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Oracle Android Google Java The Courts

Court: Oracle Entitled To Copyright Protection Over Some Parts of Java 303

Posted by Soulskill
from the cue-the-wailing-and-gnashing-of-teeth dept.
An anonymous reader writes "Remember the court battle between Google and Oracle? It's the one where Oracle claimed Android violated Oracle's patents and copyright related to Java. Oracle thought they deserved $6 billion in compensation, but ended up getting nothing. Well, it's still going, and the tide is turning somewhat in Oracle's favor. An appeals court decided that Oracle can claim copyright over some parts of Java. It's a complicated ruling (PDF) — parts of it went Google's way and parts of it went Oracle's way — but here's the most important line: '[T]he declaring code and the structure, sequence, and organization of the 37 Java API packages at issue are entitled to copyright protection.' A jury's earlier finding of infringement has been reinstated, and now it's up to Google to justify its actions under fair use."
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Court: Oracle Entitled To Copyright Protection Over Some Parts of Java

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  • by Anonymous Coward on Friday May 09, 2014 @12:07PM (#46960641)

    There is a lesson to be learnt here: Never depend on programming language, which is not under appropriate free license.

    Apache Foundation, do you hear me?

  • by pegr (46683) on Friday May 09, 2014 @12:08PM (#46960651) Homepage Journal

    If ever there was a time we needed you... :(

  • by Anonymous Coward on Friday May 09, 2014 @12:10PM (#46960667)

    Wow. If Java's API is copyrighted we've gone so far around the bend with copyright protection we've enterted the Twilight Zone. Is there an end to this insanity?

  • Re:Bye-Bye Java (Score:4, Insightful)

    by BronsCon (927697) <social@bronstrup.com> on Friday May 09, 2014 @12:13PM (#46960695) Journal
    Sure, if your entire userbase is on Windows.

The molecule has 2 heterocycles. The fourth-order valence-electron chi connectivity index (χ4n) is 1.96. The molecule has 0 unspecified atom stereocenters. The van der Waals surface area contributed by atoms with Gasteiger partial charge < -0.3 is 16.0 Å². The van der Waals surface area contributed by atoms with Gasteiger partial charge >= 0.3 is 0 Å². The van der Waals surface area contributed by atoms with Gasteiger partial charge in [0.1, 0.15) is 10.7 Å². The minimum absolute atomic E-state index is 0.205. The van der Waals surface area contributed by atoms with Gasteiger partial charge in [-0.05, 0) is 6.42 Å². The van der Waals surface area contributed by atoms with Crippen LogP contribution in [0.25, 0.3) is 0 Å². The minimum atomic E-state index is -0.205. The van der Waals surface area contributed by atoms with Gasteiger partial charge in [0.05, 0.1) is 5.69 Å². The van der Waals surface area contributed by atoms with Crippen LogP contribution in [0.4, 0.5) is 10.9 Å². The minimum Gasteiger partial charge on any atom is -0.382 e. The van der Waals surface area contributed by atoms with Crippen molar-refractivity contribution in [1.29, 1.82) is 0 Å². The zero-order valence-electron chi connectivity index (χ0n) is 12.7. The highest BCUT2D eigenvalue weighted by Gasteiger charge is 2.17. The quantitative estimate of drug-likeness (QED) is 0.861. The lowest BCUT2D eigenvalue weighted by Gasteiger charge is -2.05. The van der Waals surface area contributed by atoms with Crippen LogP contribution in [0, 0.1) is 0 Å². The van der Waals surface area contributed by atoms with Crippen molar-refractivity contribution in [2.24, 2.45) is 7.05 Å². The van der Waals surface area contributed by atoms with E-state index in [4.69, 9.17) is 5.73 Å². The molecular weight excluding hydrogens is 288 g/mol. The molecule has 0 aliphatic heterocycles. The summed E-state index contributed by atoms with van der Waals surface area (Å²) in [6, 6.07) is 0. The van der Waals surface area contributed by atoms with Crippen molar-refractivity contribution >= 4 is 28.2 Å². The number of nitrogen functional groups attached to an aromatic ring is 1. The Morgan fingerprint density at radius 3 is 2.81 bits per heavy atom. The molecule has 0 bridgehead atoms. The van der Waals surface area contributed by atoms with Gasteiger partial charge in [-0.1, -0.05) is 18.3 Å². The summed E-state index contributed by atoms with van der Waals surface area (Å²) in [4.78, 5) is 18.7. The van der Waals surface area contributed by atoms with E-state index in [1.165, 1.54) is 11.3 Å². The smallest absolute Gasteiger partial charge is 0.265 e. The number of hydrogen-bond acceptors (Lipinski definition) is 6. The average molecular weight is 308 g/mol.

• by Anonymous Coward on Friday May 09, 2014 @12:13PM (#46960697)

    They will keep trying until they get a judge that is politically motivated to rule in their favor.

    Do you have any questions which political party is more motivated towards this type of 'patent-prohibitive-rulings'?

    Thank you SoulSkill for bringing this to our attention, Oracle's stock has risen on the news as you would expect.

    When I read the ruling before, I agreed that Oracle did not have a leg to stand on. Did not see anything wrong with the other court's ruling. Its disappointing to see this type of patent-FUD working.

    People this is why politics matter, the wrong party, motivated by their own greed to re-distribute wealth to corporations and put laws on the books promoting oligopolies while limiting competition are not good for citizens, ever. It depresses wages, reduces the number of jobs, prevent small businesses from creating jobs, redistributes wealth to a very small number of individuals vs the majority of Americans. It prevents the free market from working correctly.

    Some patents are too vague and should never be granted.

    There was a time when to patent something, hardware needed to be involved, in the last decade they gave software patents, which is not the way the system was designed. Software was never meant to rise above the level of copyright for legal protections.

    To add insult to injury, the businesses that exist only to push patent lawsuits, that don't create anything (esp not jobs) are pushing laws to lengthen the period with which patents can be legally enforced.

    Nothing good ever comes of this. Just sad all the way around.

  • Re:Bye-Bye Java (Score:4, Insightful)

    by i kan reed (749298) on Friday May 09, 2014 @12:14PM (#46960699) Homepage Journal

    Mono is a thing you know. A thing not being sued by Microsoft.

  • Re:Coder Boycott (Score:5, Insightful)

    by RichMan (8097) on Friday May 09, 2014 @12:15PM (#46960715)

    The ruling means that any library in any language can be shut down. It means that public interface declarations can be copyright. It means it could be impossible for anyone to reproduce a public interface.

    AkA it makes all public interfaces private. It is not just a Java specific ruling, it has implications across all coding environments.

  • Re:Bye-Bye Java (Score:5, Insightful)

    by BronsCon (927697) <social@bronstrup.com> on Friday May 09, 2014 @12:22PM (#46960783) Journal
    And the implementation is 100%? Nope. [mono-project.com] With Java, though, I get everything Java has to offer, anywhere Java is available. Maybe platform consistency isn't important to you, but it matters to some people.